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Ontario to run $18B in deficits over two years
Finance Minister Dwight Duncan says Ontario's budget deficit will be in the $18-billion range over the next two years.
"We'll report our best estimates in the budget, but I can tell you now that the combined Ontario deficit over this year and next, over the next two years, be around that $18-billion figure," Duncan said Tuesday in a lunch-hour speech to a Toronto business audience.
"A deficit is not something that we take lightly. It is however, a necessity in these challenging times."
Earlier on Tuesday, Premier Dalton McGuinty hinted such an announcement would be coming ahead of the provincial budget, due on March 26.
"We want to do more than just manage our way through this immediate crisis," McGuinty said.
"We also want to begin to build a foundation for a stronger future ... and that necessarily calls for maybe more investments and more expenditures than we otherwise would have wanted to take on."
Last week, Don Drummond, the TD Bank's chief economist, predicted that Ontario will have a $5-billion deficit in the current fiscal year, which ends on March 31, with a $13-billion deficit in the coming year.
The main pressures on Ontario's finances are plunging tax revenues and the wish to spend on infrastructure projects to avoid the worst effects of the recession currently battering the provincial economy, economists say.
Duncan told reporters after his speech that the government would be looking at "short-term stimulus."
The provincial Progressive Conservatives say fiscal mismanagement by the McGuinty Liberals would be the main reason for any deficit.
Tory MPP Tim Hudak said provincial government revenues have risen by $27 billion since 2003, when the Liberals won power; however, McGuinty has blown it all.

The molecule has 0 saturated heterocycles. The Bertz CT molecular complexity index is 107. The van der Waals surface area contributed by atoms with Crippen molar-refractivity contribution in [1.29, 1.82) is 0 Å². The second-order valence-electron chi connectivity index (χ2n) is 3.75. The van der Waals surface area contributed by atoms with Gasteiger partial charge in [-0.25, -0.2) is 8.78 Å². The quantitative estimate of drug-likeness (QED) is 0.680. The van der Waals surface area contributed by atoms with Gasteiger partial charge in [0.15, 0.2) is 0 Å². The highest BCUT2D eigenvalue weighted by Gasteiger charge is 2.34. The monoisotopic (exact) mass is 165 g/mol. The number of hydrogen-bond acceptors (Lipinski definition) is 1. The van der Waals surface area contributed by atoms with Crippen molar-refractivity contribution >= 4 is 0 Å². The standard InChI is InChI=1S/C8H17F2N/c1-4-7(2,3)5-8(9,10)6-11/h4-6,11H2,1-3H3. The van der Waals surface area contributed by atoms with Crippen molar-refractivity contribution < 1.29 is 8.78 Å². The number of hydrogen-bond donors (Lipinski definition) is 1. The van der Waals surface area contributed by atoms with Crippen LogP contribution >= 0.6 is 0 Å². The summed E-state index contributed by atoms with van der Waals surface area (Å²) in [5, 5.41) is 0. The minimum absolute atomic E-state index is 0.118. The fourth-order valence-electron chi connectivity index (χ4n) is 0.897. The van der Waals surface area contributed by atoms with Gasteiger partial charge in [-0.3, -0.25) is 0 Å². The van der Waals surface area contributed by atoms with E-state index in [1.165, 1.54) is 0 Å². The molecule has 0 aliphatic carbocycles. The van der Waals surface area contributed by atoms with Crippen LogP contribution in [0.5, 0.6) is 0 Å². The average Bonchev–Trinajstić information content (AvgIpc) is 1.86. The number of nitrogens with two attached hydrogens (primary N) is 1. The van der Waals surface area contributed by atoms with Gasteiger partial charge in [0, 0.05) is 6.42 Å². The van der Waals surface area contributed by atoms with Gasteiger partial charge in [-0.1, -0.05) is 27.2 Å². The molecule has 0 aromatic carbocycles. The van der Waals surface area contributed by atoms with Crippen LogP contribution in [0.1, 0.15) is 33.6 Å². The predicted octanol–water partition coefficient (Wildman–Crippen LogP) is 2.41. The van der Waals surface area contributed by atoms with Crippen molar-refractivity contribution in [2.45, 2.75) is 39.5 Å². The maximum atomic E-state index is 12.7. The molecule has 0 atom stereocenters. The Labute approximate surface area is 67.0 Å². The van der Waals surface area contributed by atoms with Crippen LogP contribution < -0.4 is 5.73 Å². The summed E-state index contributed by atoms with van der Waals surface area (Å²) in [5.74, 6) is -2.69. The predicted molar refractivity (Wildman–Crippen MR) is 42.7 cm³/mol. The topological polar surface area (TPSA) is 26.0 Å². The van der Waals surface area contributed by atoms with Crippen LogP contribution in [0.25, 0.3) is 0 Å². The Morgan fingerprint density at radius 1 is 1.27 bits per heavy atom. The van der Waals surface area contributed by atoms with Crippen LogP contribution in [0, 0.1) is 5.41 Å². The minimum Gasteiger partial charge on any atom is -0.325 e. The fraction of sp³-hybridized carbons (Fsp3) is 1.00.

"Now we're in a big deficit that would make (former NDP premier) Bob Rae look like a piker," he said.
The Liberals inherited a $5-billion deficit from the former Progressive Conservative government.
Duncan said revenues went up by 33 per cent in the government's first mandate, while expenses went up 24 per cent.
"We have in fact paid down $3.2 billion in debt ... our debt-to-GDP ratio is lower than when we came to office; it's lower than it was under the previous (Tory) government," he said.
"We made investments in the things we thought were important, and we were given a mandate to make investments."
NDP critic Peter Kormos said Ontarians are worried about their jobs, not the deficit.
"These families are thrust into states of despair," he said.
"There is nothing about Premier McGuinty's comments today that give them any assurance that they're going to restore any of those lost jobs or that they're going to save any of those lost jobs."
Ontario isn't the only government wrestling with a deteriorating fiscal situation.
Quebec, Nova Scotia, New Brunswick, Newfoundland and Labrador and Alberta are saying they will likely table deficit budgets this spring.
Although the federal Conservatives insisted during last fall's election campaign they would go into deficit, they have tabled a budget that will overspend by $30 billion in order to provide economic stimulus.
With files from The Canadian Press